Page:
Magn Reson Mater Phy (2018) 31:415–424 https://doi.org/10.1007/s10334-017-0659-3 RESEARCH ARTICLE T mapping of cerebrospinal fluid: 3 T versus 7 T 1 2 1 1 Jolanda M. Spijkerman · Esben T. Petersen · Jeroen Hendrikse · Peter Luijten · Jaco J. M. Zwanenburg Received: 6 July 2017 / Revised: 22 September 2017 / Accepted: 13 October 2017 / Published online: 6 November 2017 © The Author(s) 2017. This article is an open access publication Abstract Conclusion CSF T mapping is feasible at 7 T. The shorter Object Cerebrospinal fluid (CSF) T mapping can poten- peripheral T is likely a combined effect of partial vol - 2 2,CSF tially be used to investigate CSF composition. A previously ume and CSF composition. proposed CSF T –mapping method reported a T difference 2 2 between peripheral and ventricular CSF, and suggested that Keywords Cerebrospinal fluid · T2 relaxation · 7 T · 3 T · this reflected different CSF compositions. We studied the MRI performance of this method at 7 T and evaluated the influ - ence of partial volume and B and B inhomogeneity. 1 0 Materials and methods T -preparation-based CSF T -map- Introduction 2 2 ping was performed in seven healthy volunteers at 7 and 3 T, and was compared with a single echo spin-echo sequence Qin  proposed a fast 3-T MRI method to map the volume with various echo times. The influence of partial volume and T of cerebrospinal fluid (CSF) in the brain. A striking was assessed by our analyzing the longest echo times only. finding with this method was the observation of a shorter T B and B maps were acquired. B and B dependency of the in the peripheral CSF compared with the T of the CSF in 1 0 1 0 2 sequences was tested with a phantom. the lateral ventricles. Qin suggested that this T difference Results T was shorter at 7 T compared with 3 T. At is caused by differences in CSF composition between both 2,CSF 3 T, but not at 7 T, peripheral T was significantly shorter areas, implying that CSF T (T ) can be used as a nonin- 2,CSF 2 2,CSF than ventricular T . Partial volume contributed to this T vasive biomarker for CSF composition. This would be highly 2,CSF 2 difference, but could not fully explain it. B and B inhomo- relevant in the light of the recent attention to the clearance 1 0 geneity had only a very limited effect. T did not depend of brain waste products, in which CSF is involved [2–5]. 2,CSF on the voxel size, probably because of the used method to A method that can noninvasively assess CSF composition select of the regions of interest. would provide a noninvasive window on the brain clearance system, with great potential for applications in studying dis- eases related to dementia such as Alzheimer’s disease and Electronic supplementary material The online version of this article (doi:10.1007/s10334-017-0659-3) contains supplementary cerebral small vessel disease. If T is indeed useful as 2,CSF material, which is available to authorized users. a functional marker of the brain clearance system, it could be studied next to other advanced imaging markers of early * Jolanda M. Spijkerman brain damage such as microbleeds, microinfarcts, and hip- email@example.com pocampus subfield volumes and atrophy. As many of these Department of Radiology, University Medical Center advanced markers are acquired at 7 T [6–8], it is desirable Utrecht, HP E 01.132, P.O.Box 85500, 3508 GA Utrecht, to implement and evaluate CSF T mapping at 7 T as well. The Netherlands At 7 T, B inhomogeneity is considerable and may Danish Research Centre for Magnetic Resonance, Centre influence the T mapping results, despite the relative B 2 1 for Functional and Diagnostic Imaging and Research, insensitivity of the used CSF T mapping method. Even Copenhagen University Hospital Hvidovre, 2650 Hvidovre, 2 Denmark at 3 T, considerable B inhomogeneity in the brain can Vol.:(0123456789) 1 3 416 Magn Reson Mater Phy (2018) 31:415–424 be observed . Also, when T is measured in peripheral Materials and methods CSF, partial volume effects with tissue cannot be avoided. So, we hypothesized that these partial volume effects and Sequence B imperfections can explain the previously observed T 1 2 differences. De Vis et al. [ 10] obtained a rough estimation The CSF T mapping sequence used in this research is based of the influence of partial volume effects on the estimated on T preparation, and has been described elsewhere [1, 10]. T by scanning with two different resolutions. The For this study the method was further extended to improve 2,CSF higher resolution resulted in longer T times, suggesting the fit reliability of the long T times by implementation of a role for partial volume effects. Because the influence of longer refocusing pulse trains, yielding longer TEs. Briefly, B inhomogeneity and partial volume effects is not clear the sequence consists of four parts (Fig. 1). First, a set of yet, it remains uncertain to what extent T can be used four nonselective water suppression enhanced through T 2,CSF 1 to assess the composition of CSF. effects (WET) pulses are applied for saturation to prevent In this work we studied the performance of Qin’s slice history effects. These pulses are optimized for satura- CSF T mapping method at 7 T. The specific goals were tion of free water (applicable for T between 3 and 6 s); the to investigate the influence of B and B imperfections pulse angles are 156°, 71°, 109°, and 90° . Second, a 1 0 on the estimated T , to assess the influence of partial delay time (T ) follows, where T relaxation occurs, fol- 2,CSF delay 1 volume effects, and to evaluate to what extent the previ- lowed by crusher gradients. Third, T preparation is applied, ously observed difference in T between periphery and consisting of a nonselective 90° pulse, a set of 4, 8, 16, or 32 2,CSF ventricles can be explained by B , B , and partial volume nonselective refocusing pulses (R) according to the Malcolm 1 0 effects. B and B sensitivity was investigated with phan- Levitt (MLEV) phase cycling scheme, and a nonselective 1 0 tom measurements, and by comparison of the method for −90° pulse with a crusher gradient to crush any remaining 7 and 3 T in healthy humans. Partial volume effects were transverse magnetization . Each refocusing pulse R is a ◦ ◦ ◦ estimated by removal of the influence of partial volume composite pulse, consisting of 90 , 180 , 90 rectangular x y x with tissue, through selection of only the last (longest) ◦ ◦ ◦ pulses (or the inverse R ∶ 90 , 180 , 90 ). The duration -x -y -x echo times (TEs). Also, scanning was done at different of a single refocusing pulse was 2.6 ms. T relaxation occurs resolutions. 2 Presaturation Delay T₂ preparation Acquisition (WET) 180° 90° -90° 90° Readout RF Tdelay TE T2-prep crushing Fig. 1 Cerebrospinal fluid T mapping pulse sequence. The sequence tion occurs during TE . To perform T mapping the sequence 2 T2-prep 2 consists of four parts: water suppression enhanced through T effects was repeated, while the number of refocusing pulses (and therefore (WET) presaturation, a fixed delay with duration T , a T prepara- TE ) was increased for a fixed interpulse delay τ. The applied RF delay 2 T2-prep tion module with Malcolm Levitt (MLEV) phase cycling, and a spin pulses are shown on the RF axis, and the applied gradients are shown echo echo planar imaging (SE-EPI) image acquisition. T relaxa- on the frequency (F), phase (P), and slice (S) encoding axes 1 3 Magn Reson Mater Phy (2018) 31:415–424 417 during TE , which is determined by the number of refo- pronounced B inhomogeneity . The acquisition with T2-prep 1 cusing pulses and the spacing between the centers of the the highest B gradient yielded images free of FID artifacts, refocusing pulses (τ). To achieve long TE times, τ was which allowed us to study the B dependency of the CSF T2-prep 1 chosen as 150 ms. This resulted in TE durations of T mapping sequence. B and B maps were acquired, with T2-prep 2 0 1 600, 1200, 2400, and 4800 ms. Also, one scan was acquired use of identical resolution and FOV as for the T mapping without any refocusing pulses; this scan was not used in data acquisitions. The B map was obtained with a gradient echo analysis. The fourth part of the sequence is a single-shot 2D sequence with two different TEs (1.64 and 2.64 ms). The B spin echo (SE) echo planar imaging (EPI) readout. During mapping sequence was based on the actual flip angle method the EPI train, T decay also occurs; this can, however, be , with first repetition time (TR) of 40 ms, second TR of regarded as a constant factor, and was therefore disregarded 160 ms, TE of 0.96 ms, and a flip angle of 50°. in the analysis. Although the refocusing train in the T preparation is In vivo measurements relatively insensitive to B inhomogeneities because of the MLEV phase cycling scheme, the 90° rectangular pulses In vivo experiments were performed at both 7 and 3 T to before and after the train may fail in the case of B devia- test the feasibility of CSF T mapping at 7 T, to further 1 2 tions. Consequently, we hypothesized that a fraction of the assess the sensitivity to B inhomogeneities, and to explore magnetization may be unaffected by the T -preparation the influence of partial volume effects. Seven healthy vol- module, which could have a relatively large impact on the unteers (three men, mean age 34 ± 11 years, age range measured signal in the case of partial volume effects. Also, 21–54 years) participated in this study. Informed consent in the case of imperfect B , T -weighted stimulated echoes was given by all volunteers in accordance with the require- 1 1 may influence the T measurements, although this effect ments of the Institutional Review Board of the University is expected to be relatively small because of the long T Medical Center Utrecht (Utrecht, Netherlands). All volun- of CSF (4.4 s ). Therefore, T mapping with a single teers were scanned with both a 3-T Philips Achieva scanner echo SE-EPI sequence with various TEs was used as a truly with an eight-channel head coil (Philips Healthcare, Best, B -insensitive reference (shown in the electronic supplemen- Netherlands) and the 7-T scanner that was also used for the tal material). phantom study. The CSF T mapping scans were acquired Nonselective pulses were used where possible to mini- in a single coronal slice, planned through both the lateral mize motion sensitivity. Consequently, only the excitation ventricles and the fourth ventricle (Fig. 2a). The scanning pulse of the SE-EPI readout was selective. parameters are summarized in Table 1. The fixed T was delay 15 s, and TR ranged between 20 and 25 s depending on Phantom measurements TE . Other parameters were as follows: SENSE factor T2-prep 2.3 in the left–right direction and FOV of 240 × 240 mm . Phantom measurements were performed to test the B and Because of the long TR, the specific absorption rate (SAR) B sensitivity. The experiments were performed with a 7-T remained well within the specific absorption rate limits, also Philips Achieva scanner (Philips Medical Systems, Best, at 7 T. No additional methods were used to correct the scans Netherlands) with a 32-channel head coil (Nova Medical, for eddy currents. The low bandwidth of the scan may cause Wilmington, MA, USA), with a tap water phantom at room distortions in areas with poor shimming, such as the nasal temperature. The phantom size was 200 × 95 × 20 mm . cavities. However, shimming was good in the selected coro- The phantom was scanned with the same TEs as used nal slice. Also B and B maps were acquired. 0 1 for the in vivo experiments. A single slice was acquired with 3 × 3 × 6 mm resolution, field of view (FOV) of Data analysis 240 × 96 mm , T of 15 s, [which is more than three delay times the T of CSF (4.4 s )], and sensitivity encod- Phantom ing (SENSE)  (with SENSE factor 1, meaning that the coil sensitivities of the receive coils were used for optimal The resulting T estimates were analyzed as a function of coil combination without imaging acceleration). A series of B and B . B sensitivity was assessed with use of the scans 1 0 1 T maps with increasing through-plane B gradients were with the highest B gradient strength (0.5 mT/m), where 2 0 0 acquired to study the effect of diffusion for B of 100%. The no FID artifacts were present. The B range present in the 1 1 following through-plane B gradient strengths were applied scan was used. On the basis of B in each voxel, the voxels 0 1 by addition of this strength to the linear shim term in the user were sorted over eight bins of 5% B , leading to B bins 1 1 interface: 0, 0.05, 0.1, 0.2, 0.3, and 0.5 mT/m. The phantom ranging from (85 ± 2.5)% to (120 ± 2.5)%. The signal was appeared sensitive to free induction decay (FID) artifacts, averaged over each B bin, and T values were fitted over 1 2 because of the relatively large volume of water and more this averaged signal. B sensitivity was assessed with the 1 3 418 Magn Reson Mater Phy (2018) 31:415–424 Fig. 2 a Planning of the cerebrospinal fluid (CSF) T mapping scans, and 4.8 s), shown with equal intensity scaling. c The region of inter- through the lateral ventricles and the fourth ventricle. b CSF T map- est masks used: the periphery (PER; white), the lateral ventricles ping scans at 7 T for increasing echo times (TE ) (0.6, 1.2, 2.4, (LAT; yellow), and the fourth ventricle (FOU; red) T2-prep Table 1 Scan parameters used 3 Resolution (mm ) TE (ms) TE (ms) EPI factor Bandwidth (phase/ Scan readout T2-prep for the in vivo experiments frequency) (Hz/ duration for the cerebrospinal fluid T voxel) (min) mapping sequence (based on T preparation) 3 T 1 × 1 × 4 133 0–4800 105 8.1/961 2:59 3 × 3 × 6 42 0–4800 67 28.2/2308 2:59 7 T 1 × 1 × 2 127 0–4800 107 8.4/1082 3:04 1 × 1 × 4 126 0–4800 107 8.4/1082 3:04 3 × 3 × 6 23 0–4800 37 55.1/2642 3:04 EPI echo planar imaging, TE echo time, TE echo time of T -preparation T2-prep 2 The TE values used were 0, 600, 1200, 2400, and 4800 ms. T2-prep various applied B gradient strengths (0, 0.05, 0.1, 0.2, 0.3, volume and motion sensitivity. Erosion of the peripheral and 0.5 mT/m). In each scan, only voxels with B between ROIs was not feasible. 97.5% and 102.5% were included. An additional intensity The signal was averaged over each ROI, and T values threshold was applied on the scan with the longest TE were fitted over this averaged signal, with use of a single T2-prep to minimize the influence of artifacts in the lower B gradi- exponential decay model. Also mean B and B values were 0 0 1 ent scans. This threshold was set at 75% of the maximum determined for each ROI. To minimize the influence of, for intensity for the longest TE. The signal of all voxels included example, motion or partial volume effects on the data analy - was averaged over each scan, and T values were fitted over sis, only fit results with R of 0.99 or higher were considered. this averaged signal. Partial volume assessment In vivo In the peripheral CSF an additional assessment of the influ- Three regions of interest (ROIs) were defined on the acquired ence of partial volume was made by our performing a partial in vivo scans: the lateral ventricles, the fourth ventricle, and volume correction. Only TE values of at least 1200 ms T2-prep peripheral CSF. The ROI masks were made by our applying (excluding the shortest TE of 600 ms) were taken into T2-prep an intensity threshold to the first TE (TE = 0.6 s). The account in the analysis. Thereby, maximal nulling of, for T2-prep intensity threshold was set at 25% of the maximum inten- example, tissue signal was achieved, since the T values of sity in the image. Figure 2b and c shows the acquired CSF tissue are below 100 ms [17, 18], about ten times shorter T mapping scan at 7 T with a resolution of 1 × 1 × 4 mm than the minimal TE used. The analysis with only 2 T2-prep at all TEs for one volunteer, and the ROIs used. Conserva- the last TE times was also performed on the phantom T2-prep tive ROIs were used in the ventricles by our eroding the scans to check for any systematic errors for all B gradient intensity-based ROIs with one voxel to minimize both partial strengths applied and B between 97.5% and 102.5%. 1 3 Magn Reson Mater Phy (2018) 31:415–424 419 All data analysis was performed in MATLAB (version 7 T), which corresponds to 13% of the total number of fits 2015B, The MathWorks, Natick, MA, USA). IBM SPSS Sta- (10% at 3 T, 16% at 7 T); see Table 2 for a detailed overview. tistics (version 21.0) was used for statistical analysis. Median The in vivo results for the scans with a resolution of T values and full ranges are reported. Wilcoxon signed- 1 × 1 × 4 mm are summarized in Fig. 4. The results for the 2,CSF rank tests (significance level p < 0.05) were used to compare other resolutions were not significantly different from the CSF T values in the lateral and fourth ventricles with those data shown here (all data are shown in Tables S3, S4, S5). in the periphery to explore the observed T differences. Although T differences between the resolutions were not 2 2 significant, in most cases the shortest T times were observed for the largest voxel sizes. Results At 7 T significantly shorter T times were found compared with at 3 T. At 3 T the T times measured in the periphery Phantom measurements were significantly shorter than those measured in the lateral and fourth ventricles. The T times measured at 7 T were Figure 3 shows the results of the phantom measurements not significantly different between the three ROIs. At 3 T for the B dependency (Fig. 3a) and B gradient depend- the median B in the periphery was 85% (range 79–90%), 1 0 1 ency (Fig. 3b). The CSF T mapping sequence measured while in the lateral and fourth ventricles it was 109% (ranges a T of 1.71 s (95% confidence interval 1.66–1.76 s) for B of (100 ± 2.5)% and B gradient strength of 0 mT/m. 1 0 Table 2 Number of scans acquired and T fits performed, and the The sequence showed only minor B sensitivity (assessed number of excluded T fits per region of interest in the scans with B gradient strength of 0.5 mT/m), with T 0 2 ranging from 1.41 s (95% confidence interval 1.38–1.43 s) Resolution (mm ) Scans Fits Excluded fits at B of (85 ± 2.5)% to 1.49 s (95% confidence interval Lateral Fourth Periphery 1.40–1.57 s) at B of (105 ± 2.5)%. Also minor B gradient ventricles ventricle 1 0 dependency was observed. 3 T 1 × 1 × 4 7 21 0 1 0 In vivo measurements 3 × 3 × 6 7 21 2 1 0 Total 14 42 2 2 0 Thirty-five CSF T mapping scans were acquired, for both 7 T field strengths and the different resolutions. Per scan, three 1 × 1 × 2 7 21 0 1 0 fits were made, one per ROI, resulting in a total of 105 fits 1 × 1 × 4 7 21 1 3 0 (42 at 3 T, 63 at 7 T). On the basis of the strict requirement 3 × 3 × 6 7 21 1 4 0 on minimum R , 14 fits were excluded (four at 3 T, ten at Total 21 63 2 8 0 A B 2.0 2.0 1.6 1.6 1.2 1.2 0.8 0.8 0.4 0.4 0 0 85 90 95 100 105 110 115 120 00.1 0.20.3 0.40.5 B₁ [%] B₀ gradient [mT/m] Fig. 3 Results of the phantom measurements for the B (a) and B the B gradient was most apparent for the highest B gradient. The B 1 0 0 0 1 gradient dependency (b) showing the fitted T for different B values dependency was determined with a B gradient strength of 0.5 mT/m 2 1 0 and through-plane B gradient strengths, respectively. The error bars to avoid free induction decay (FID) artifacts in regions with B devi- 0 1 show the 95% confidence interval of the fitted T . The cerebrospinal ating from 100%. For a B gradient of 0.2 mT/m, the confidence 2 0 fluid T mapping sequence shows only minor sensitivity to B and to interval was greater because of FID artifacts 2 1 the through-plane B gradient (and thus to diffusion). The effect of 1 3 T₂ [s] T₂ [s] 420 Magn Reson Mater Phy (2018) 31:415–424 Lateral ventricles Fourth ventricle Periphery A B C 2.0 0.30 1.5 0.20 1.0 0.10 0.5 0 0 3T 7T 3T 7T 3T 7T Fig. 4 In vivo results: T (a), B (b), and B gradient (c) for the three different regions of interest. Outliers are represented by a square. Signifi- 2 1 0 cant differences in measured T were found between the periphery and the lateral and fourth ventricles at 3 T (indicated by an asterisk) 106–112% and 103–114%). The median B gradient in the The partial volume correction resulted in longer T times, 0 2 periphery was 0.13 mT/m (range 0.07–0.38 mT/m), while in with a significant increase of 118 ms at both 3 and 7 T. At the lateral and fourth ventricles it was 0.02 and 0.03 mT/m, 7 T the corrected peripheral CSF T was quite similar to respectively (range 0.02–0.06 mT/m and 0.01–0.03 mT/m, the ventricular T (1.01 s vs 1.05 s), while at 3 T the mean respectively). At 7 T, lower B values were observed in peripheral T was still approximately 200 ms shorter than 1 2 the periphery and the fourth ventricle [median 86% (range the ventricular T times [1.79 s (range 1.49–1.82 s) vs 2.03 s 75–94%) and 93% (range 62–101%), respectively], and (range 1.73–2.16 s), p = 0.02]. The results for this analy- higher B values were observed in the lateral ventricles sis of the phantom data are shown in Fig. 6. Both analysis [median 111% (range 109–116)]. Similar B gradients were methods (including all TEs or only the longest TEs) resulted observed in the three ROIs [median 0.07 mT/m (range in similar T values, indicating no systematic errors in the 0.03–0.10 mT/m), 0.06 mT/m (range 0.04–0.08 mT/m), and additional analysis with only the longest TEs. 0.06 mT/m (range 0.05–0.09 mT/m), for the lateral ventri- cles, the fourth ventricle, and the periphery, respectively]. Discussion Partial volume assessment In this research we have shown the feasibility of CSF T Figure 5 shows the results for the additional analysis of mapping at 7 T with a dedicated CSF T mapping sequence peripheral CSF to assess the influence of partial volume. based on T preparation, which was initially developed at 3T 7T A B 2.0 1.3 1.9 1.2 1.8 1.1 1.7 1.0 1.6 0.9 1.5 0.8 1.4 0.7 All TE’s Long TE’s All TE’s Long TE’s Fig. 5 T values of peripheral cerebrospinal fluid resulting from the increase in T can be observed. The asterisk indicates a significant 2 2 use of only the longest echo times (TEs) compared with the original difference with the original analysis (including all TEs) analysis. Outliers are represented by a square. At both 3 and 7 T an 1 3 T₂ [s] T₂ [s] B₁ [%] T₂ [s] B₀ gradient [mT/m] Magn Reson Mater Phy (2018) 31:415–424 421 through-plane B gradient showed only limited B gra- 0 0 2.0 dient dependency, except for the highest B gradient (0.5 mT/m), as shown in Fig. 3b. In the in vivo measure- ments, the B gradient was similar between the periphery 1.6 and the ventricles at 7 T, and differed by a maximum of 0.38 mT/m (median B gradient was 0.13 mT/m) at 3 T 1.2 0 (Fig. 4c). This difference in B homogeneity between 3 and 7 T is probably due to different shimming techniques: 0.8 image-based third-order shimming was used at 7 T, and linear shimming was used at 3 T. The low sensitivity to 0.4 All TEs B gradient shows that the T mapping sequence is rela- 0 2 Long TEs tively insensitive to diffusion. It is not likely that B gradi- 00.1 0.20.3 0.40.5 ents due to imperfect shimming contributed considerably B₀ gradient [mT/m] to the observed difference in T between periphery and ventricles. Fig. 6 T values of the phantom, resulting from the use of only the longest echo times (TEs; orange) compared with the original analysis (blue). Both analyses result in similar T values Partial volume effects 3 T. We investigated the sensitivity of this sequence for the The different resolutions used at both field strengths did not influence of B , diffusion (B gradient), and partial volume yield considerably different T values (Tables S3, S4, S5), 1 0 effects. The sequence appeared to be relatively insensitive although there is a trend of longer measured ventricular T to B and B inhomogeneity. Partial volume effects tend to times for smaller voxel sizes at 3 T, similarly to what was 1 0 lower the observed T values at the periphery. T was found by to De Vis et al. . As the ventricular ROIs were 2 2,CSF considerably shorter at 7 T than at 3 T in all three ROIs. The eroded, the voxels at the edges, where more partial volume peripheral T was significantly shorter than the ventricu- is expected, were discarded. For the periphery, however, 2,CSF lar T at 3 T (but not at 7 T). erosion was not feasible because of the thin shape of the 2,CSF The peripheral T increased considerably on partial ROI. Moreover, the ROI definition was based on an inten- 2,CSF volume correction, as obtained from analysis of long TEs sity threshold, which depends on the CSF fraction in each (more than ten times the tissue T ). The partial volume cor- voxel. Since the total subarachnoidal CSF volume is quite rection for the SE-EPI sequence, which was used as a rela- small, and distributed over a relatively large area , partial tively B -insensitive reference (data shown in the electronic volume is probably present in all peripheral ROIs, indepen- supplementary material), did not significantly increase T dently of the voxel sizes used in this work. values, although the SE-EPI sequence showed an even larger The role of partial volume effects regarding the measured T difference between the periphery and ventricles. The peripheral T was investigated by use of the longest TEs 2,CSF ventricular T values measured with the CSF T mapping only (Fig. 5) to maximally remove the influence of partial 2 2 sequence at 3 T match with T values found in literature [1, volume. It could seem unexpected that the use of the late 10, 19, 20]. Given the results from our measurements and TEs reveals a considerable partial volume effect, since the analysis, we believe that the observed T difference between first TE is already relatively long compared with the T2-prep the ventricular and peripheral CSF could be partly due to tissue T . The T of gray matter is approximately 90 ms at 2 2 physiological differences. However, the different results for 3 T [18, 22] and 55 ms at 7 T [18, 23], while the first TE was different sequences and field strengths and the confounding 600 ms. However, it is possible that partial volume occurs influence of partial volume effects will make it challeng- with a compartment with a relatively long T in the cerebral ing to accurately isolate and quantify any true physiologi- cortex, like arterial blood (T around 150 ms at 3 T [24, 25]) cal effect from confounders. This will hamper applications or the outer rim of the cortex (unknown but long T , greater in research focusing on in vivo evaluation of the (regional) than 100 ms, at 7 T ). At the shortest TE (600 ms), T2prep composition of CSF. the signal of arterial blood has decayed to 2%. However, in the case of small partial volume fractions of CSF in the B and B dependency periphery, this could still have a considerable influence on 1 0 the measured T . The outer layer of the cerebral cortex (layer In the phantom measurements only minor B dependency I) may have a long T because it contains almost no neuronal was found for the CSF T mapping sequence, as shown cell bodies, and many glial cells instead, similarly to gliotic in Fig. 3a. Also, the measurements with an increasing lesions, which also have a long T . 1 3 T₂ [s] 422 Magn Reson Mater Phy (2018) 31:415–424 Peripheral versus ventricular CSF T and field strength Implications dependence Before CSF T mapping can be used as a parameter to study De Vis et al.  found a T difference of 609 ± 133 ms diseases such as cerebral small vessel disease, several uncer- between the periphery and the ventricles at 3 T, and Qin tainties need to be resolved. It is not yet clear to what extent found a T difference of 420 ± 155 ms at 3 T. Also in the T difference between ventricular and peripheral CSF 2 2 this work a shorter T was measured in the periphery reflects physiological differences in CSF composition. The 2,CSF compared with the ventricles, as shown in Fig. 4a. This CSF T mapping sequence shows a much smaller T dif- 2 2 T difference is larger at 3 T than at 7 T: the T difference ference compared with SE-EPI, while the difference also 2 2 is 365 ms at 3 T and 161 ms at 7 T, which corresponds to varies with field strength. Overall, the T difference between differences of 18% and 15% relative to the T in the lat- peripheral and ventricular CSF could (partly) be explained eral ventricles for 3 and 7 T, respectively. Partial volume by (a combination of) physiological differences. The possi- correction, which led to a peripheral CSF T increase of bility that the shorter peripheral T is entirely caused by an 2 2 118 ms at both field strengths (Fig. 5), resulted in remain- artifact, like B gradients caused by imperfect shimming and/ ing T differences of 247 ms and only 43 ms for 3 and 7 T, or partial volume effects between tissue, blood, and CSF, respectively. These correspond to a T difference of 12% seems unlikely. and 4% relative to the ventricular CSF T for 3 and 7 T, Care should be taken when one is interpreting T meas- 2 2 respectively. A relatively larger T difference was found urements of CSF, and more work is necessary to find the true when a SE-EPI sequence was used, and remained largely explanations for the T differences between 3 and 7 T and unchanged after partial volume correction (data shown in between the peripheral and ventricular CSF at 3 T. the electronic supplementary material). These results indicate a true T difference between Limitations peripheral and ventricular CSF. A potential physiologi- cal explanation for this observed T difference could The major limitation of this work is that it is an observa- be sought in differences in, for example, in the levels tional study, which limits the extent to which underlying of O , protein, and/or glucose, since these substrates are mechanisms causing the observations can be identified. known to decrease T [20, 27–29]. However, relatively Despite our efforts to separate the effects of partial volume large concentration differences are necessary to bridge and true physiological differences, it remains uncertain to the difference between peripheral and ventricular T . what extent the observed shorter peripheral T is due to 2,CSF 2,CSF So although differences in CSF composition may partly different CSF compositions. cause the observed T difference, it seems unlikely that Furthermore, the statistical power of this study was lim- these are the only contributor. ited by the low number of volunteers combined with the The shorter in vivo CSF T at 7 T than at 3 T (Fig. 4a) stringent R criterion, which resulted in a relatively large is in line with published in vivo measurements by Daoust dropout of ROIs. et al. . However, Daoust et al. suggested that the T Moreover, only macroscopic B gradients could be deter- 2 0 of CSF is not field strength dependent, but that residual mined in the in vivo scans, and the magnitude of micro- field gradients cause errors in in vivo measurements at scopic, subvoxel B gradients remains unknown. higher field strengths. If the T measurements are strongly Finally, no in vitro CSF sample was used to validate the dependent on residual gradients, one might expect that the in vivo measurements. In vitro CSF is prone to changes in, T difference between periphery and ventricles observed for example, O content, compared with in vivo CSF, which 2 2 at 3 T is also largely due to residual field gradients, such may induce T differences between in vitro and in vivo CSF. as B gradients. However, the CSF T mapping sequence 0 2 used in our study showed negligible B gradient depend- ency for the measured T up to 0.3 mT/m, while the Conclusion observed B gradients in the brain were between 0.07 and 0.38 mT/m, and on average well below 0.20 mT/m. CSF T mapping with a dedicated sequence is feasible at The limited diffusion sensitivity of the CSF T mapping both 3 and 7 T, and yields shorter CSF T times at 7 T com- 2 2 sequence is also visible from the results of the long TE pared with 3 T. At 3 T, shorter T times were found for analysis on the phantom measurements. The measured T peripheral CSF compared with ventricular CSF; at 7 T this remained unchanged when only long TEs (with stronger effect was much smaller. Partial volume effects can partly diffusion weighting) were used (see Fig. 6). explain this T difference, but a physiological contribution to the difference in T between ventricular and peripheral CSF is possible. The different results for different sequences 1 3 Magn Reson Mater Phy (2018) 31:415–424 423 microbleed detection on 7 T MR imaging: reliability and effects of and field strengths, and the confounding influence of par - image processing. Am J Neuroradiol 34:E61–E64 tial volume, will make it challenging to accurately isolate 7. van Veluw SJ, Biessels GJ, Luijten PR, Zwanenburg JJM (2015) and quantify any true physiological effect for applications Assessing cortical cerebral microinfarcts on high resolution MR in research focusing on in vivo evaluation of the (regional) images. J Vis Exp 105:e53125 8. Wisse LEM, Biessels GJ, Heringa SM, Kuijf HJ, Koek DL, Lui- composition of CSF. jten PR, Geerlings MI (2014) Hippocampal subfield volumes at 7 T in early Alzheimer’s disease and normal aging. Neurobiol Aging Funding The research leading to these results received funding from 35:2039–2045 the European Research Council (ERC) under the European Union’s 9. Saekho S, Boada FE, Noll DC, Stenger VA (2005) Small tip angle Seventh Framework Programme (2007-2013)/ERC grant agreement no. three-dimensional tailored radiofrequency slab-select pulse for 337333 (SmallVesselMRI), and the European Union’s Horizon 2020 reduced B1 inhomogeneity at 3 T. Magn Reson Med 53:479–484 program/ERC grant agreement no. 637024 (HEARTOFSTROKE) and 10. De Vis JB, Zwanenburg JJ, van der Kleij LA, Spijkerman JM, Bies- under grant agreement no. 666881 (SVDs@target). sels GJ, Hendrikse J, Petersen ET (2015) Cerebrospinal fluid volu- metric MRI mapping as a simple measurement for evaluating brain Authors’ contribution JMS: Protocol/project development, Data atrophy. Eur Radiol 26:1254–1262 collection, Data analysis. ETP: Protocol/project development, Data 11. Golay X, Petersen ET, Hui F (2005) Pulsed star labeling of arterial analysis. JH: Protocol/project development, Data analysis. PL: Pro- regions (PULSAR): a robust regional perfusion technique for high tocol/project development. JJMZ: Protocol/project development, Data field imaging. Magn Reson Med 53:15–21 collection, Data analysis. 12. Levitt MH, Freeman R, Frenkiel T (1982) Broadband heteronuclear decoupling. J Magn Reson 47:328–330 Compliance with ethical standards 13. Rooney WD, Johnson G, Li X, Cohen ER, Kim SG, Ugurbil K, Springer CS Jr (2007) Magnetic field and tissue dependencies of human brain longitudinal H O relaxation in vivo. Magn Reson Med Conflict of interest The authors declare that they have no competing 57:308–318 interests. 14. Pruessmann KP, Weiger M, Scheidegger MB, Boesiger P (1999) SENSE: sensitivity encoding for fast MRI. Magn Reson Med Ethical approval All procedures performed in studies involving 42:952–962 human participants were in accordance with the ethical standards of 15. Dale BM, Brown MA, Semelka RC (2015) MRI basic principles the institutional and/or national research committee and with the 1964 and applications, 5th edn. Wiley, Hoboken Helsinki declaration and its later amendments or comparable ethical 16. Yarnykh VL (2007) Actual flip-angle imaging in the pulsed steady standards. state: a method for rapid three-dimensional mapping of the transmit- ted radiofrequency field. Magn Reson Med 57:192–200 Informed consent Informed consent was obtained from all indi- 17. MacKay A, Laule C, Vavasour I, Bjarnason T, Kolind S, Mädler B vidual participants included in the study. (2006) Insights into brain microstructure from the T distribution. Magn Reson Imaging 24:515–525 18. Cox E, Gowland P (2008) Measuring T and T ′ in the brain at 2 2 Open Access This article is distributed under the terms of the 1.5 T, 3 T and 7 T using a hybrid gradient echo-spin echo sequence Creative Commons Attribution 4.0 International License (http://crea- and EPI. In: Proceedings of the 16th annual meeting of ISMRM, tivecommons.org/licenses/by/4.0/), which permits unrestricted use, Toronto, Canada, p 1411 distribution, and reproduction in any medium, provided you give appro- 19. Whittall KP, Mackay AL, Graeb DA, Nugent RA, Li DKB, Paty DW priate credit to the original author(s) and the source, provide a link to (1997) In vivo measurement of T distributions and water contents the Creative Commons license, and indicate if changes were made. in normal human brain. Magn Reson Med 37:34–43 20. Daoust A, Dodd S, Nair G, Bouraoud N, Jacobson S, Walbridge S, References Reich DS, Koretsky A (2017) Transverse relaxation of cerebrospi- nal fluid depends on glucose concentration. Magn Reson Imaging 44:72–81 1. Qin Q (2011) A simple approach for three-dimensional mapping 21. Yamada S, Ishikawa M, Yamamot K (2015) Optimal diagnostic of baseline cerebrospinal fluid volume fraction. 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Magnetic Resonance Materials in Physics, Biology and Medicine – Springer Journals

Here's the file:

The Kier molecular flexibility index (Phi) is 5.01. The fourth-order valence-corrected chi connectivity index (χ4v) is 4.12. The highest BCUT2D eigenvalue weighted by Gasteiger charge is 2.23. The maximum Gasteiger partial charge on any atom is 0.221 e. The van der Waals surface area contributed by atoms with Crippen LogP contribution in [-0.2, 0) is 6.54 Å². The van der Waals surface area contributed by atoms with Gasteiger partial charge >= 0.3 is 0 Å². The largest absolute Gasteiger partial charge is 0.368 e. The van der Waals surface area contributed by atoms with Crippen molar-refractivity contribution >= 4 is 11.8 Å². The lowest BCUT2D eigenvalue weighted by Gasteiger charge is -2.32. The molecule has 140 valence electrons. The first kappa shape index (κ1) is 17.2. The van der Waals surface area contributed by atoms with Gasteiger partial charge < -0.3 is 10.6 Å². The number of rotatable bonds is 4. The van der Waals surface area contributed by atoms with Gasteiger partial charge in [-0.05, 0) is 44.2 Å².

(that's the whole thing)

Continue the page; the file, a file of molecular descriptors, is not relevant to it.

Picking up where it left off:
Published: Nov 6, 2017